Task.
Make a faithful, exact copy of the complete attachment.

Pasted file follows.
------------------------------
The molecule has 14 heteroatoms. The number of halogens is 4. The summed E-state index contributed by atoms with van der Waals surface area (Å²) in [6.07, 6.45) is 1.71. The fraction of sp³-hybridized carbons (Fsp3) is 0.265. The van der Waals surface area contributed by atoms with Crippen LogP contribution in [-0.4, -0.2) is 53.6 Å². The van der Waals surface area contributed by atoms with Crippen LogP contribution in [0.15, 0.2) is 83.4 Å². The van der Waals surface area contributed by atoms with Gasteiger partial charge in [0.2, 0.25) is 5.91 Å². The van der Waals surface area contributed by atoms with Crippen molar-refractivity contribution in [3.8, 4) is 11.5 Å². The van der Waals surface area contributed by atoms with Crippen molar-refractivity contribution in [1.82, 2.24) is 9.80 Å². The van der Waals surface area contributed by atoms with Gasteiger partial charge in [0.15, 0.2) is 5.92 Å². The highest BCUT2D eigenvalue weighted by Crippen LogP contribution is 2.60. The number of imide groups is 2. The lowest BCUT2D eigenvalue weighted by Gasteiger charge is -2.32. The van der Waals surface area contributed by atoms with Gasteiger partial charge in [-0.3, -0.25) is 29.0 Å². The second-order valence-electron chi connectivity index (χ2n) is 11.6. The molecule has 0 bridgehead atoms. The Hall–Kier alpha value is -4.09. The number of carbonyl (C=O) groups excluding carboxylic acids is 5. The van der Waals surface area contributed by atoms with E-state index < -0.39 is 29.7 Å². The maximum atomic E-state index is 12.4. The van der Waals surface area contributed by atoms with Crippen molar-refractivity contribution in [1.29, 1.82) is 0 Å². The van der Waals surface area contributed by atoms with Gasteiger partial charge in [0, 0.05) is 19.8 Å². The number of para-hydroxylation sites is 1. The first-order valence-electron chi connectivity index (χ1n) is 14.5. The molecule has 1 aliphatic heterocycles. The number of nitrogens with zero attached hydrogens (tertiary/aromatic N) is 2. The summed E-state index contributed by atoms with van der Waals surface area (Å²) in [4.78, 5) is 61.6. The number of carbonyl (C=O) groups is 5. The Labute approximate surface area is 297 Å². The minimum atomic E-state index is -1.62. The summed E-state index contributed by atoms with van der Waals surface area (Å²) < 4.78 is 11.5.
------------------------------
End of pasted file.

The molecule has 14 heteroatoms. The number of halogens is 4. The summed E-state index contributed by atoms with van der Waals surface area (Å²) in [6.07, 6.45) is 1.71. The fraction of sp³-hybridized carbons (Fsp3) is 0.265. The van der Waals surface area contributed by atoms with Crippen LogP contribution in [-0.4, -0.2) is 53.6 Å². The van der Waals surface area contributed by atoms with Crippen LogP contribution in [0.15, 0.2) is 83.4 Å². The van der Waals surface area contributed by atoms with Gasteiger partial charge in [0.2, 0.25) is 5.91 Å². The van der Waals surface area contributed by atoms with Crippen molar-refractivity contribution in [3.8, 4) is 11.5 Å². The van der Waals surface area contributed by atoms with Crippen molar-refractivity contribution in [1.82, 2.24) is 9.80 Å². The van der Waals surface area contributed by atoms with Gasteiger partial charge in [0.15, 0.2) is 5.92 Å². The highest BCUT2D eigenvalue weighted by Crippen LogP contribution is 2.60. The number of imide groups is 2. The lowest BCUT2D eigenvalue weighted by Gasteiger charge is -2.32. The van der Waals surface area contributed by atoms with Gasteiger partial charge in [-0.3, -0.25) is 29.0 Å². The second-order valence-electron chi connectivity index (χ2n) is 11.6. The molecule has 0 bridgehead atoms. The Hall–Kier alpha value is -4.09. The number of carbonyl (C=O) groups excluding carboxylic acids is 5. The van der Waals surface area contributed by atoms with E-state index < -0.39 is 29.7 Å². The maximum atomic E-state index is 12.4. The van der Waals surface area contributed by atoms with Crippen molar-refractivity contribution in [1.29, 1.82) is 0 Å². The van der Waals surface area contributed by atoms with Gasteiger partial charge in [0, 0.05) is 19.8 Å². The number of para-hydroxylation sites is 1. The first-order valence-electron chi connectivity index (χ1n) is 14.5. The molecule has 1 aliphatic heterocycles. The number of nitrogens with zero attached hydrogens (tertiary/aromatic N) is 2. The summed E-state index contributed by atoms with van der Waals surface area (Å²) in [4.78, 5) is 61.6. The number of carbonyl (C=O) groups is 5. The Labute approximate surface area is 297 Å². The minimum atomic E-state index is -1.62. The summed E-state index contributed by atoms with van der Waals surface area (Å²) < 4.78 is 11.5.